Daesh has claimed that it has killed close to 4,000 Iraqi Security Forces (ISF), Shia militias and Kurdish Peshmerga fighters during the ongoing operations in and around Mosul, now in its seventh week. If true, this would mean that Daesh has killed almost as many men as it possesses itself in the war-ravaged city.
Daesh’s Amaq news agency has released a continuous week-by-week update of statistics it claims show how many combatants it has killed in action, the number of suicide bombing missions it has executed and a number of other statistics including its claims regarding civilian casualties in Mosul.
The US-backed operation to recapture Mosul from Daesh began on 17 October and, according to Amaq, the first month of combat operations cost the ISF and allied forces 2,671 men.
Later figures released by Amaq after the fifth week showed that Iraq and the Kurdistan Regional Government (KRG) had lost 487 men and suffered the destruction of over 100 other vehicles, including 8 US-made M1 Abrams tanks.
Daesh released their statistics for the sixth week of combat earlier this week, and claimed to have killed a further 541 men, 41 of whom were shot by Daesh snipers.
The sniper deaths claims comes not long after Amaq released yet another dramatic video depicting its sniper unit and its claimed successes over the past month and a half.
In total, and up until Monday, Daesh has claimed to have killed 3,699 Iraqi soldiers, Shia militias in the Popular Mobilisation Forces (PMF) and men fighting in the Kurdish Peshmerga.
Casualty figures contribute to fog of war
While Daesh are keen to put out their casualty estimates, the Iraqi government and the US-led international coalition are generally unclear or vague when broaching the topic.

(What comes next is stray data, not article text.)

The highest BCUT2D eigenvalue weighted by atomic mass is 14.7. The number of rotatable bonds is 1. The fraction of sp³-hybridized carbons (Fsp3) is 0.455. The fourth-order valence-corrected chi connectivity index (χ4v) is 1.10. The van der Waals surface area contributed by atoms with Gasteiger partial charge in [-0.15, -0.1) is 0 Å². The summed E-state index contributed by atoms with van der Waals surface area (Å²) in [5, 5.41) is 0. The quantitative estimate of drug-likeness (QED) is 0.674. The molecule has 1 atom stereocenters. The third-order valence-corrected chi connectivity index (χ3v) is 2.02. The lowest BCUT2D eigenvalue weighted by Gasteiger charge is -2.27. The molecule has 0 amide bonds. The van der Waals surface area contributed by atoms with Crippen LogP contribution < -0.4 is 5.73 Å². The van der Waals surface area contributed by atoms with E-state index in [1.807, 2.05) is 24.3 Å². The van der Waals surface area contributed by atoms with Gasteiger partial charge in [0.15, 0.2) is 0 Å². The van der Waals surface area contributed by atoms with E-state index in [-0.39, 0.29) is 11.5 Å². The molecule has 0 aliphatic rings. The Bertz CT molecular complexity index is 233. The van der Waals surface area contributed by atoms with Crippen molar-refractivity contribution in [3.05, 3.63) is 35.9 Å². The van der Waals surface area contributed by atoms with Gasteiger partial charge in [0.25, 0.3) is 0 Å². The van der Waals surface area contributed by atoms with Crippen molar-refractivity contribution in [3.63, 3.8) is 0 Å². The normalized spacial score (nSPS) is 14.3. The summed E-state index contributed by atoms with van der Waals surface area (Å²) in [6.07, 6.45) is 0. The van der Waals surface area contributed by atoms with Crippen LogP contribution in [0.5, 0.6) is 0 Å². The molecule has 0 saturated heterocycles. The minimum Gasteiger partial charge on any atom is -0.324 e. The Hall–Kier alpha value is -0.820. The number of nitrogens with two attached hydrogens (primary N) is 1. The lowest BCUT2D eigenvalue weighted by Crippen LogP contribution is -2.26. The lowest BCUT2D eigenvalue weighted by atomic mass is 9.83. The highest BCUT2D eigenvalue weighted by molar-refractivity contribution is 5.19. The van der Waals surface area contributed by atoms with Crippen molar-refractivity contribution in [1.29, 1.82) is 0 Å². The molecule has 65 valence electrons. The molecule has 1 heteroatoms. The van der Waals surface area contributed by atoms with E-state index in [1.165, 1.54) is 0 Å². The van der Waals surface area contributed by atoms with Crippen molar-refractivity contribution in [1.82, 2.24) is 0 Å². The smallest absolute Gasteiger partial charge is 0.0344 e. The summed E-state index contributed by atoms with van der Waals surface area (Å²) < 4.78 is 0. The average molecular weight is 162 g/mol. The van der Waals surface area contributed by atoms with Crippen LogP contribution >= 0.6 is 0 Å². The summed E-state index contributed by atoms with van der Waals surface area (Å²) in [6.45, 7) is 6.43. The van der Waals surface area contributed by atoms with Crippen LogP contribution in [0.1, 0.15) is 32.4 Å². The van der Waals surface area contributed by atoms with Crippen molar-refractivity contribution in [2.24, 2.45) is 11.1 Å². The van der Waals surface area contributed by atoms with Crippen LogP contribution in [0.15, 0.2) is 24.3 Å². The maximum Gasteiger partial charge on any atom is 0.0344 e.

AP interviewed Prime Minister Haider Al-Abadi on Monday, and specifically asked him about the butcher’s bill since the Mosul campaign began. Al-Abadi notably declined to answer their questions, claiming that Iraqi losses were “sustainable”.
However, Iraq experts have expressed doubt as to how reflective of reality the prime minister’s comments are, suggesting that Iraq’s combat losses are bound to be sustainable in light of the fact that they have deployed 100,000 men to fight about 5,000 Daesh militants.
Further, and although Daesh has admitted to losing at least 164 fighters in suicide bomb attacks alone, there are no clear statistics from any of the belligerents regarding its actual losses, with others yet prone to exaggeration.
According to US military sources, the first ten days alone of the Mosul operation led to the deaths of almost 900 Daesh fighters, while a senior Iraqi commander claiming earlier this month that 955 militants were killed on the southern Mosul front alone.
At the start of the campaign to recapture Mosul, the United States declared that some 5,000 to 6,000 Daesh fighters were present in and around the city, held by the extremist organisation since June 2014.
If the Iraqi authorities’ figures, in addition to the coalition, are to be believed, that means that Daesh forces have suffered force attrition of a third or more of the total forces present in Mosul. In military terms, these losses are unacceptably high for a force in the field hoping to hold onto a city.
However, Daesh has put up a dogged defence of its holdings in Mosul, with the Iraqi authorities suffering casualties even in areas in the east of the city that it has claimed to have “liberated”, suggesting that it does not yet have full control over the vast majority of Iraq’s second city.